Wesleyan is no stranger to out-of-touch New York Times journalists writing about ~campus life~. In March of 2015, Tatiana Schlossberg (JFK’s granddaughter) wrote an absurd piece about trying to investigate the drug scene at Wesleyan. In 2003, now-fancy-and-serious NYT Correspondent Neil MacFarquhar wrote a piece on WestCo, “The Naked Dorm,” about “how one well-choreographed rite of passage from high school to college life went unexpectedly awry.” In 2007, bizarrely, they also published a fashion shoot of Wesleyan students wearing designer clothes.
While Wesleyan has mostly avoided coverage this fall (though MRoth hasn’t), today the NYT is at it again, with a simultaneously laughable and unsettling piece about responses to college drinking and sexual assault across the country. While both alcohol consumption and especially sexual violence on campuses (and elsewhere) is indeed a big deal, journalistic coverage of these phenomena tends to be stilted and ridiculous. Much can probably be said about this coverage, and how it fits in to broader patterns of cultural representations of college students. For now, though, I’ll let the article speak for itself, after the jump:
I forgot to include “I have an all male team for my thesis film and the department is paying me money to do it”
On Monday morning, I woke up to find that a meme I had created had been posted to WesAdmits.
Labeled “Wesleyan Film Bro Starter Pack,” it was a compilation of ~quirky~ attributes and personality traits of male Wesleyan film majors, including plaid shirts, a Letterboxd membership, and a text I may or may not have once actually received: “I have a projector in my room want to come over”.
I was flattered by the overwhelmingly positive reaction to it – especially from film students, of all genders – and terrified that I might now be on Jeanine Basinger’s Most Wanted list. But the meme made its true debut a week ago, when I posted it to the semi-secret Facebook meme group, We$ Hookupz 2020.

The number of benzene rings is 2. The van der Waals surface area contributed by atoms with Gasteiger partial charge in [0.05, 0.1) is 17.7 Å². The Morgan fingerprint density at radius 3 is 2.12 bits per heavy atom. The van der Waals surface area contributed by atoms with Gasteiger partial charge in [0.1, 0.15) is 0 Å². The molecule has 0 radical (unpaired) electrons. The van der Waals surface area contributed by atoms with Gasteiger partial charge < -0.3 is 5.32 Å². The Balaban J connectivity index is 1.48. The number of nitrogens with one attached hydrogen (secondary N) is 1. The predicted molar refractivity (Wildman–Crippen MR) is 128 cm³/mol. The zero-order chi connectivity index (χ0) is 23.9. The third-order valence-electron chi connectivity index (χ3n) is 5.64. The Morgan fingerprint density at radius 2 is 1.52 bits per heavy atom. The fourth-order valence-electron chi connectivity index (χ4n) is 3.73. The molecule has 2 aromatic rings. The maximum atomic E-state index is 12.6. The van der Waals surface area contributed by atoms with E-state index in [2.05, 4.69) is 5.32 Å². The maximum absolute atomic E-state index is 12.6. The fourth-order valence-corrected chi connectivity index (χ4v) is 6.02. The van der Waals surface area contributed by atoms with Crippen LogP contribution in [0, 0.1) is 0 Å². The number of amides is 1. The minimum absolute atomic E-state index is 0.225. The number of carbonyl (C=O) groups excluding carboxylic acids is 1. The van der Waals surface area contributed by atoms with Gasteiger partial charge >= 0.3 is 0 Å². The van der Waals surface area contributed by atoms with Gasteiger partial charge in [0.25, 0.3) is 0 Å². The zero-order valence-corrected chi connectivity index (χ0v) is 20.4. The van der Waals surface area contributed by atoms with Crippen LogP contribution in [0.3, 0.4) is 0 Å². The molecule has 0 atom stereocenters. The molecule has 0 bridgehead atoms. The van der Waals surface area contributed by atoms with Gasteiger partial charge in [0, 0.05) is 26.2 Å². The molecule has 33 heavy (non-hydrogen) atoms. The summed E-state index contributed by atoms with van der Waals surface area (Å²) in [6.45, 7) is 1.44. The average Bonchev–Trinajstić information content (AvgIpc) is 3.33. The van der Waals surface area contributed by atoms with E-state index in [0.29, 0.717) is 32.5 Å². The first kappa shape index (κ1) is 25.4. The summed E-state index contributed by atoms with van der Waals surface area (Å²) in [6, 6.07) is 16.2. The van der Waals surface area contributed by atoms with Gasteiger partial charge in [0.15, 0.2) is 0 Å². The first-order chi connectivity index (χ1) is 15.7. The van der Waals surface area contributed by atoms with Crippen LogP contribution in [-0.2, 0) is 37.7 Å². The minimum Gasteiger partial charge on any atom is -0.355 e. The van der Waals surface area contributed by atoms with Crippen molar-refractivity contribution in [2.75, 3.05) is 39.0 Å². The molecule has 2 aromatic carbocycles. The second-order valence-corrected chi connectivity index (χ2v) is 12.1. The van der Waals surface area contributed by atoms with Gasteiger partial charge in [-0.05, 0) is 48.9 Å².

Yes, you heard that right: if you didn’t know already, there is a semi-secret Facebook meme group called We$ Hookupz 2020, dedicated to Wesleyan-centric memes, and it’s where my drag of the Wesleyan Film BroTM was born. What’s more, my creation is just one of many “Wesleyan Student Starter Pack” memes that have been posted in the group, a trend spearheaded by three of We$ Hookupz’s admins: Aviv Rau ‘19, Angel Riddle ‘19, and Camilla Lopez ‘19.
So, with the permission of the creators, here are some of the other Wesleyan Starter Packs available on the Internet. First off, a familiar *~aesthetic~* from the loud side of Usdan…
“Wesleyan is like History or God, it’s a vehicle people use to transmit ideas.”
This is the first in our series of Wesleyingiversary interviews. You can find the rest here.
Approximately half-a-score ago, we arose from the womb of a 4am AIM conversation. At the time of its founding, Wesleying was at a Wesleyan where social media was only just beginning to make a mark on campus life. Twitter did not yet exist and it was still called “thefacebook.”
According to founders Holly Wood ’08 and Xue Davis ’08, Wes needed a vehicle to unite increasingly disparate segments of campus life, preserve Wes history, and inform the masses of party locations. And thus, Wesleying was born. A decade, lots of bloggers, and bushels of sarcasm later, you are reading this post.
You are reading this post because you want to know what happened when we caught up with Holly and Xue to celebrate the 5 year anniversary of the 5 year anniversary of Wesleying and talk about butt plugs (yes, those again) and flossing. Well, here’s our attempt at crafting an origin story: